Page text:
Results 1 to 7 of 7

Thread: Yeah, so I'm obviously doing something wrong.

  1. #1
    Ze Engineer connerh's Avatar
    Join Date
    Jul 2005
    Location
    Charleston, SC
    Posts
    419

    Yeah, so I'm obviously doing something wrong.

    I am running a dual core setup (AMD 64 X2 4400+), 2 gigs of ram,XP Pro with SP2, LW 8.3 yada yada. I ran a render on it and it rendered out in 1 minute and 10 seconds, so I up the threads to 8 and render again... 1 minute and 6 seconds. Wow... huge drop. So, I'm guessing that I've missed changing some settings somewhere from the 8.0 configs or something. Anyone have any help to offer?

  2. #2
    Beyond Reality WizCraker's Avatar
    Join Date
    Feb 2003
    Location
    Clovis New Mexico
    Posts
    1,410
    Try with a second processor, that usually helps. Being dual core doesn't count.
    ImageReality.com

    "Relax...it's just an update for the patch to fix the nerf that nerfed the fix for the update of the patch that broke the fix that was fixed."

    Late 2013 MacPro 12 Core

  3. #3
    LightWave documentation BeeVee's Avatar
    Join Date
    Feb 2003
    Location
    Pessac
    Posts
    5,028
    Yes it does, but with scenes that simple it doesn't make sense to render on more than one processor. Try again with a scene that takes half an hour to render a frame for a single processor and then see what the render times are if you up the threads.

    The reason it doesn't make sense to multi-thread the simple scene is the overhead of both processors talking to each other. Let's say, purely hypothetically, that the over head is 35 seconds, and that because you are using two processors, the render times are halved. If you take a one minute render, that should be thirty seconds, but uh-oh, there's that overhead making the final render times one minute and five seconds - slower than if you'd just rendered on a single processor. Instead, take a frame that takes an hour. With two processors you can render it in half an hour, then add the overhead of 35 seconds...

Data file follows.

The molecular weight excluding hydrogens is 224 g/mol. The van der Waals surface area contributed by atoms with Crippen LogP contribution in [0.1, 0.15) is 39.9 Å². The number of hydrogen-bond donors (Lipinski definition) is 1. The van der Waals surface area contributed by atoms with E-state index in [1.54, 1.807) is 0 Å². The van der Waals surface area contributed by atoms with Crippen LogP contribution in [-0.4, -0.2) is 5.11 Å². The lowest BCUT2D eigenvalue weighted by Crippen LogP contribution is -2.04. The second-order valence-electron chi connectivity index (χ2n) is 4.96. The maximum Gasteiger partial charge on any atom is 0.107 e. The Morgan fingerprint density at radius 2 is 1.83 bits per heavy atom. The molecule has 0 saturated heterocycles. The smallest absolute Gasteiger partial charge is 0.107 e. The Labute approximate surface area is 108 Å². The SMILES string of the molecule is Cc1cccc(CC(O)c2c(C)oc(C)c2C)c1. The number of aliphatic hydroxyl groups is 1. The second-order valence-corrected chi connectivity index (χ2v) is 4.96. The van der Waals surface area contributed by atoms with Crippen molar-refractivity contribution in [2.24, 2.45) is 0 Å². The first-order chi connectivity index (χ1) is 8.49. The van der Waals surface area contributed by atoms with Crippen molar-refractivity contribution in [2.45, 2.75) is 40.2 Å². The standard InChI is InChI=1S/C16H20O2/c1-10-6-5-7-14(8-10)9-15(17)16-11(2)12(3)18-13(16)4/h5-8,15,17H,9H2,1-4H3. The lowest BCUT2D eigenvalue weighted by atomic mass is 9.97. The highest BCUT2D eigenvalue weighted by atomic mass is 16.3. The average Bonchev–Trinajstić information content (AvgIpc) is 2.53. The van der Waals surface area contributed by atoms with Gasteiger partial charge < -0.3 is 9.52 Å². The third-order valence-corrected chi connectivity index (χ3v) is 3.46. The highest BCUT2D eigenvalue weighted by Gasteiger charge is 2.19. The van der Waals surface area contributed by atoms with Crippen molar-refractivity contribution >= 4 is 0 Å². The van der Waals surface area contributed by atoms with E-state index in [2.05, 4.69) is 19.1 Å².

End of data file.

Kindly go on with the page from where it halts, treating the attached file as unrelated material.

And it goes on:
B
    Ben Vost - NewTek LightWave 3D development
    LightWave 3D Trial Edition
    AMD Threadripper 1950X, Windows 10 Pro 64-bit, 32GB RAM, nVidia GeForce GTX 1050Ti (388.13, 4GB and 768 CUDA cores)
    AMD FX8350 4.2 GHz, Windows 7 SP1 Home Premium 64-bit, 16GB RAM, nVidia GeForce GTX 1050Ti (416.34, 4GB and 768 CUDA cores)
    Laptop with Intel i7, nVidia Quadro 2000Mw/ 2GB (377.83 and 192 CUDA cores), Windows 10 Professional 64-bit, 8GB RAM
    Mac Mini 2.26 GHz Core 2 Duo, 4 GB RAM, 10.10.3

  4. #4
    Also, how many threads were you using on your first render? If you have one dual-core cpu, 8 threads could be excessive, ESPECIALLY on a simple scene. Try it with 2 threads, then 4. Technically, you have 2 cpu's, so sending them eight threads will most likely produce a large amount of overhead.

  5. #5
    Ze Engineer connerh's Avatar
    Join Date
    Jul 2005
    Location
    Charleston, SC
    Posts
    419
    Ok, actually, I've straightened the problem out. I ended up reformatting and doing a clean install because I had a lot of instability with other programs etc. Somewhere in there the problem got fixed, and now LW is hauling. I think you really only get overhead on dual processor rigs, which is one of the big advantages to having two cores on one die. Anyway, even simple 30s/frame scenes are having render times halved, so I am now quite happy. Just making this post to try to keep from discouraging anyone who was pondering getting a dual core rig.

  6. #6
    Dual core and dual processor are almost the same thing. There are still (2) cores that need threaded instructions.

    BTW, glad to hear everything's working good.

  7. #7
    Did you upgrade to the X2 from a single-core CPU, without re-installing windows?
    In that case it's no surprise, because then you had not installed the multiprocessor kernel of Windows XP, but the uniprocessor one...you could've changed that without formatting though...

    And as said dual-core is very similar to dual-cpu, since they still have seperate caches there is still an overhead to keep coherency, but it's a bit smaller due to their more direct connection (in case of AMD, does not apply to Intel's dual-core CPUs...their cores are simply connected via external FSB just like two Xeons)
    But the software overhead for threading is the same in any case.

Bookmarks

Posting Permissions

  • You may not post new threads
  • You may not post replies
  • You may not post attachments
  • You may not edit your posts
  •